Weekend’s greetings, CharterFolk.
Day job responsibilities have me scrambling this week, so I’m coming to you on a Sunday. I hope you’re all getting a gulp of oxygen between what I know to be some of the busiest weeks of the year for many CharterFolk.
Great News out of DC
This week some of you may have seen the great news out of DC.
Ariel Johnson is taking the helm at the DC Charter School Alliance as former Alliance Executive Director Shannon Hodge, who did a phenomenal job during her three years as the organization’s inaugural ED, has moved to take a top position at KIPP DC.
Congratulations all around.
CharterFolk readers will remember that Ariel penned one of our most-opened posts of 2021.
Now, as she takes on one of the most important charter school advocacy positions in the country, we look forward to her next chapter of “not waiting” and “just starting.”
Just keep going, Ariel, and know we’re always at your back here at CharterFolk.
A Last Thanks to Jose and Joe
Next, I wanted to thank Jose Perez and Joe Nathan for a great Contributor Column this week.
Reading Jose and Joe’s piece about service learning and charter schools making meaningful contributions in their local communities, I am reminded of a rule of thumb that I was taught by Rob Riordan, and Gary Jacobs and Larry Rosenstock during my days at High Tech High.
They used to say that one of the best measures of authentic project-based learning is whether students are engaged in work having “useful life outside the classroom.”
Fostering teaching that connects the classroom to the world remains a mission that High Tech High keeps front and center to this day.
Jose and Joe, in sharing with us an example of student work that connected the classroom to specific changes in Minnesota law, benefitting thousands of young people across the state, and then connecting that story to the broader effort to build stronger public support for charter schools, you have helped me recognize anew the inter-dependence of our advocacy work and our quest to do right by kids and families and communities.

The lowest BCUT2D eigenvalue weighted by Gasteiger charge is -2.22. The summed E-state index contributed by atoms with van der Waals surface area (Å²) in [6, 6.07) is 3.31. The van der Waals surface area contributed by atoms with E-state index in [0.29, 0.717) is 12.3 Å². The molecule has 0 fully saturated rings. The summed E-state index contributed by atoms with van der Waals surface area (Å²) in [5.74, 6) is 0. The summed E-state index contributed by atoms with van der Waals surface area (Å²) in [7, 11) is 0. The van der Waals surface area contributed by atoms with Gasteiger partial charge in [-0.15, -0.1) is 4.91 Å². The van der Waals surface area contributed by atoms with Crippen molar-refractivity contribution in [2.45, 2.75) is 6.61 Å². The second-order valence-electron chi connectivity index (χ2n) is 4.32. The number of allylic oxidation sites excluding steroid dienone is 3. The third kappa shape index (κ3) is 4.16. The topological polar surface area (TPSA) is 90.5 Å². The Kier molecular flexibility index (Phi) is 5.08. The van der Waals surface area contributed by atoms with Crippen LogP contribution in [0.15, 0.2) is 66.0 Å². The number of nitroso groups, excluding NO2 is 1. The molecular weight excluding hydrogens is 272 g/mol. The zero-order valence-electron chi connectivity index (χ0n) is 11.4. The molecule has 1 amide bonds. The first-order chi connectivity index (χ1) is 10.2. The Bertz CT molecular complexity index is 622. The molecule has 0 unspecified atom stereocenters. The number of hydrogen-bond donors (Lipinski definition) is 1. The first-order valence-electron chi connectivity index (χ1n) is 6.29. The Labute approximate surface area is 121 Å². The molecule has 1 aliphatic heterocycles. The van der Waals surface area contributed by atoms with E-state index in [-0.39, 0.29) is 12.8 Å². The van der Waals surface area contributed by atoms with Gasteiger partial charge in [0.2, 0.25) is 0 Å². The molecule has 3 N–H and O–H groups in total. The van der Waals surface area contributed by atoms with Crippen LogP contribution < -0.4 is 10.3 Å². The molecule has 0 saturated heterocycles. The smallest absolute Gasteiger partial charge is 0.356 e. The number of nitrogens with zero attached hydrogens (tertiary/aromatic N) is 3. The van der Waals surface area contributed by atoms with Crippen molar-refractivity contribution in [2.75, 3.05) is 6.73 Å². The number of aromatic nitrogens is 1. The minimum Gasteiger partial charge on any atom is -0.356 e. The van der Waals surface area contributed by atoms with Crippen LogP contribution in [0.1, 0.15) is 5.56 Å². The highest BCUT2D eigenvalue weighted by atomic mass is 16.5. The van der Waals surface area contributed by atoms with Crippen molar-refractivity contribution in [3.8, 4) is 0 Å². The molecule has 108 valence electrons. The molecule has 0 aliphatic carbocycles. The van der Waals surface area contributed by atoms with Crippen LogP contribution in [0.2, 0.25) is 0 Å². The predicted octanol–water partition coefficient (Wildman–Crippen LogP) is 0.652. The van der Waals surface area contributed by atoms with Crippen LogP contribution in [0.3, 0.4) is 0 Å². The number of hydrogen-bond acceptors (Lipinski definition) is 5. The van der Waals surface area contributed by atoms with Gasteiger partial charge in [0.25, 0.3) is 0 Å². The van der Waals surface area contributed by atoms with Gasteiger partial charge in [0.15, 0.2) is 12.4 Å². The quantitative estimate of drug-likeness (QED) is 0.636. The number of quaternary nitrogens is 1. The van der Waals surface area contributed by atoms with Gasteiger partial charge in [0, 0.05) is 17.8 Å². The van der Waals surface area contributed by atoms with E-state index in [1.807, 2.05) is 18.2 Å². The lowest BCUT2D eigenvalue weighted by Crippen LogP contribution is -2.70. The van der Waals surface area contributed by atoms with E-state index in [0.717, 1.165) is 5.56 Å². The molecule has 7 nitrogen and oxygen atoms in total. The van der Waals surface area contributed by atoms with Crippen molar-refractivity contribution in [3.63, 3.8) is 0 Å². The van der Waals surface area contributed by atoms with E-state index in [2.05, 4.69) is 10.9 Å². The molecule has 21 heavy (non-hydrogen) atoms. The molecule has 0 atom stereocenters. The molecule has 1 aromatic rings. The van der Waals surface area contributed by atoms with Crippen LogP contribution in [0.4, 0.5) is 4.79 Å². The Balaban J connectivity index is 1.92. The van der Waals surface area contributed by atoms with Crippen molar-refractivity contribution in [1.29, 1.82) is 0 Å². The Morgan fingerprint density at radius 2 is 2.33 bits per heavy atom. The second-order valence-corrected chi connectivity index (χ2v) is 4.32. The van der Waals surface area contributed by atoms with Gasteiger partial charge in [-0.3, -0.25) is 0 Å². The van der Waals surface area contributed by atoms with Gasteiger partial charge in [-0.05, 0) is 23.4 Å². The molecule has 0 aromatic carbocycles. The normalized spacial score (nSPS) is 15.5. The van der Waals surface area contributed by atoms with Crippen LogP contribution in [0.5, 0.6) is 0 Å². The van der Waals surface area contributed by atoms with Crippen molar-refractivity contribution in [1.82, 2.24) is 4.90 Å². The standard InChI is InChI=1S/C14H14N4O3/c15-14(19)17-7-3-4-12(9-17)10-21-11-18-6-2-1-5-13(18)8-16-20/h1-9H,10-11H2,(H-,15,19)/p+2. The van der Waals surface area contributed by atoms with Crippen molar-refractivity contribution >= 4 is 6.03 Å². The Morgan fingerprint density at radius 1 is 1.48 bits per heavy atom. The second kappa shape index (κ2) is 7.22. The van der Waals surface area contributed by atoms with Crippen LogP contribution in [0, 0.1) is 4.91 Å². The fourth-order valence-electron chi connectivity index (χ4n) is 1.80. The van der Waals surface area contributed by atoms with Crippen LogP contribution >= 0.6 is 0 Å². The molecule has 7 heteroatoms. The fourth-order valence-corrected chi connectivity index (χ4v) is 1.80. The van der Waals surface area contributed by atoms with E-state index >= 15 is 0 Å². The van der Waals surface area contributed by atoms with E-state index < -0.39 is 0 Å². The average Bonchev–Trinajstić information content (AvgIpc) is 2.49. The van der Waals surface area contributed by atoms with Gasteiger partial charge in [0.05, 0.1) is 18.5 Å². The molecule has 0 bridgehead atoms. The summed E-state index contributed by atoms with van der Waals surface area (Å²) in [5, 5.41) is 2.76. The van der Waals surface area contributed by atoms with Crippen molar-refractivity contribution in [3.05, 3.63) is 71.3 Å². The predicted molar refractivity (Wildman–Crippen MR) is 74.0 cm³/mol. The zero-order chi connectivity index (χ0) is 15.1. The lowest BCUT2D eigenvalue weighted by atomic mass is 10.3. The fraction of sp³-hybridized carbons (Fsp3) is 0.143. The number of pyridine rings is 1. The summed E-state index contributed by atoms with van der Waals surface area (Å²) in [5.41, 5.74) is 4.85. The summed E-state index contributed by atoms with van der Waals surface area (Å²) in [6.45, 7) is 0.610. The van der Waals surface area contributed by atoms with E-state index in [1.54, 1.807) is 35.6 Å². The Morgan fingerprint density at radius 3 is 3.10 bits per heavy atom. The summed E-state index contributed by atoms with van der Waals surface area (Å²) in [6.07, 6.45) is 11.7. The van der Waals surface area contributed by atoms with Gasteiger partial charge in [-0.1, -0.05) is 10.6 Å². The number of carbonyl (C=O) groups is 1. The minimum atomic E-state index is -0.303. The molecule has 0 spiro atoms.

As I think you have done for us all.
So once again, thank you for the important work that you are doing and for sharing with us such a great Contributor Column.
Revisiting Milo’s Concern for the Movement
Having Minnesota on my mind prompts me to return to a topic that arose during my recent visit with Milo Cutter, the founder of City Academy in St. Paul, a person who I described to be “the very first CharterFolk.”
During our time together, once Milo groked that I was “one of those advocacy types”, she immediately began sharing her concern about what she believes to be the most pressing problem confronting the charter school movement today:
Limitations so stifling she worries we might never be able to create such innovative new schools as we were able to make when the movement first got started.
It led me to go back and look at High Tech High’s original charter.
I started there in 2003, four years after the place was founded. I don’t have the very first charter document, nor can I find it anywhere on-line, but I do have a version from 2002, which had only been amended slightly from the original.
CharterFolk, it’s 12 pages long.
12 pages long including all exhibits and assurances.
4400 words in total.
Here is how the school’s entire regular education program was described in those early days.
It afforded the organization the freedom it needed to truly innovate and to create a program that would ultimately prompt Bill Gates to tell Oprah:
Everyone should want their kids to go to a high school like this.
A Situation in Denver Puts it All in Focus
CharterFolk may have seen this week that the 5280 Freedom School won an important decision at the Colorado State Board.
Back in May, the Mile-High City’s superintendent, Alex Marrero, recommended denial of the school’s petition …
… concluding that:
The Application does not meet the quality threshold of the Charter Schools Act and the DPS approval criteria as stated in the district’s published application, and therefore is recommending denial of the application.
The application package that was denied by DPS, and then reviewed on appeal by the Colorado State Board, was …
…735 pages long.
And that doesn’t count the myriad other pages in related documents that accompanied the state’s consideration of the appeal.
Nor does it include the rocky mountain of other materials that were previously generated through the charter’s original consideration at DPS.